In the over 1,600-page flight manual of Boeing's 737 Max 8 planes, the aircraft's new MCAS computer system, now at the centre of the investigations into two deadly crashes, is mentioned only once by name — in the glossary of abbreviated terms.
That brief mention in the manual, a copy of which was obtained by CBC News, has prompted some speculation that more details about the anti-stall computer system may have been included in previous drafts, but then left out of the final version.
"I think the fairly obvious conclusion is that a broader explanation of MCAS was included in an earlier edition of the manual, and somewhere along the way it ended up on the cutting room floor," said Judson Rollins, a New Zealand-based aviation consultant, who worked for three airlines and a plane manufacturer.
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Rollins believes it was cut "to prevent the MCAS from having to be included in 737 Max transition training, which in turn will save 737 Max operators training costs."
Few hours training
But Rollins said that including MCAS in the manual would suggest it was a significant enough system that pilots would need to undergo classroom- or simulator-based training.
Costs for that extended training, he said, could range anywhere from hundreds of thousands of dollars per plane to the low millions.
The operating manual mentions the term MCAS under the section entitled "Abbreviations," where the acronym is defined as "Maneuver Characteristics Augmentation System." That's the one and only reference to MCAS, which is suspected of playing a role in two recent crashes involving Max 8 planes in Indonesia and Ethiopia, which killed 346 people in total.
Raymond Hall, a former Air Canada pilot, said "it's very interesting" that the subject of MCAS was broached in the manual, but that "no follow-up" was done to explain it. Hall said that Boeing has historically been quite vigilant in making sure that all of its systems are laid out in clear terms, both in pilot training and in pilot manuals.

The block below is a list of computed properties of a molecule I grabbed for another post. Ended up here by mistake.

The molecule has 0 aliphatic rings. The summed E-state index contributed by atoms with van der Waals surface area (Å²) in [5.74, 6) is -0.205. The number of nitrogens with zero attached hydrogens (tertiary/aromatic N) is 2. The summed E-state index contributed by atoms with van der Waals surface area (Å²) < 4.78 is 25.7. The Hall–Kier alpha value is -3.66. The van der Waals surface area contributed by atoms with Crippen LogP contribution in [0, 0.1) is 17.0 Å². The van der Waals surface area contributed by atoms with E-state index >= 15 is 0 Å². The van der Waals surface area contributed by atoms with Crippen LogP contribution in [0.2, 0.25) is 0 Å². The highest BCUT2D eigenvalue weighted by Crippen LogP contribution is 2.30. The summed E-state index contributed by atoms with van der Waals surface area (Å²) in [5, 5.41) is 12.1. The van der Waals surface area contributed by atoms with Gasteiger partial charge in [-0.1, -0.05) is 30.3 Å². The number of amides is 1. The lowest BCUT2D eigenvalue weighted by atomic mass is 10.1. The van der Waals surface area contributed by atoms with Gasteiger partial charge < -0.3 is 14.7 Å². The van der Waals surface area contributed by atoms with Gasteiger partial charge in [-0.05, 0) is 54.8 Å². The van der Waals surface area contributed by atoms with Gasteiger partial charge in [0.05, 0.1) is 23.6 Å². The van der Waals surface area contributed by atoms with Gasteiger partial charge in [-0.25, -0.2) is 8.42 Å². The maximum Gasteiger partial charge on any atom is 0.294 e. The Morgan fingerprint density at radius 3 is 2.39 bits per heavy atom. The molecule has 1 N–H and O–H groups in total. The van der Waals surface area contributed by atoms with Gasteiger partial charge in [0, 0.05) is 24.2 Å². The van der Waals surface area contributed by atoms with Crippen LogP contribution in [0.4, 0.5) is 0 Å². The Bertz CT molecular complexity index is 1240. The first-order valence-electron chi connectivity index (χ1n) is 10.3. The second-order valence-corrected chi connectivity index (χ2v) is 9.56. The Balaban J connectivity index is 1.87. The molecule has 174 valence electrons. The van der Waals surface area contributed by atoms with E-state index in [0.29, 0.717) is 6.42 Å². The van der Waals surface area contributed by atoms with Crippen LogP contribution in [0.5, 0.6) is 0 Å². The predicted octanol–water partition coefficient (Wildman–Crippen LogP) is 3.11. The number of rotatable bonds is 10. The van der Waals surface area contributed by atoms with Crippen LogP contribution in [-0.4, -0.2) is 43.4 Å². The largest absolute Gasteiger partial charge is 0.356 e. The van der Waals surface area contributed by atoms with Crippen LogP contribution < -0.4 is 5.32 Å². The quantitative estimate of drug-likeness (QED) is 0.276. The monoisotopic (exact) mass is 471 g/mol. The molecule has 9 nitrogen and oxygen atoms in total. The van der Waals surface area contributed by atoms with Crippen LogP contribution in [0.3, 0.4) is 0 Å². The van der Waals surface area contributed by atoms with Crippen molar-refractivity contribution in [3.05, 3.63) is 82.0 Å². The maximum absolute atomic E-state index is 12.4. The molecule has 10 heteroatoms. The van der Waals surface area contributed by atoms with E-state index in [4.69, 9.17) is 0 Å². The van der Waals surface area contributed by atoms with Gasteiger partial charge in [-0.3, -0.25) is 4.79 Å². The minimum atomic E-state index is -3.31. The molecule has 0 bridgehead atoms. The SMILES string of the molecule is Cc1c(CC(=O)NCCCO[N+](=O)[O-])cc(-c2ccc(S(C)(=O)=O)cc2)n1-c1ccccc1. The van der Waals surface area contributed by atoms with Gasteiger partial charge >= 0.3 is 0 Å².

"The system is critical to the safety of the flight. And pilots ought to have known that it was there, ought to have been able to recognize it when it was implemented and ought to have been able to respond effectively," Hall said.
'Critical to the safety of the flight'
He said he didn't think there was any "sinister action" on the part of either Boeing or the U.S. Federal Aviation Administration (FAA), but that it was a "matter of oversight shortage."
The Seattle Times recently reported that the FBI was joining a federal grand jury criminal investigation into the certification process that approved the safety of the 737 Max.
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The crash of Ethiopian Flight 302 on March 10 and that of a Lion Air plane in Indonesia in October — both of them Boeing 737 Max 8 jetliners — has prompted Canada, the U.K. and other countries to ground the aircraft. According to investigators, data obtained from the flight data recorder in the Ethiopian crash reveal "clear similarities" with the Lion Air plane disaster.
Following the Lion Air crash, pilots sat down with Boeing executives to complain they had not been given any information about the new MCAS system.
Dennis Tajer, an American Airlines pilot and spokesman for the Allied Pilots Association, told the Washington Post that during that meeting, executives said they didn't inform pilots about the MCAS because they didn't want to "inundate" them with too much information.
In an emailed response to CBC News, Boeing did not deny that there were no references to MCAS in the manual. But spokesman Paul Bergman said that the relevant functions of the system were "described" in the manual, and that "media reports that we intentionally withheld information about airplane functionality from our customers are simply untrue."
Yet days after the Lion Air crash, Boeing issued a safety bulletin, providing for the first time details on how the anti-stall system worked and how to shut it down in case it malfunctioned.
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The Max, which came into service two years ago, features the new automated MCAS, which is meant to prevent an aerodynamic stall, which can cause a loss of lift, sending the plane downwards in an uncontrolled way.
This system is designed to force the plane to pitch down if it thinks the aircraft is about to stall. Reports suggest that in the Lion Air crash, the MCAS may have responded to a faulty sensor, leading it to think the plane was stalling, and causing the plane to lurch downwards. The pilots, unfamiliar with the MCAS system, may have been helpless to respond and unable to bring its nose back up.
The New York Times reported that in the final minutes of the Lion Air flight, the pilot handed the controls to his co-pilot and flipped through the pages of a technical manual, trying to figure out what was happening.
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With files from Reuters, The Associated Press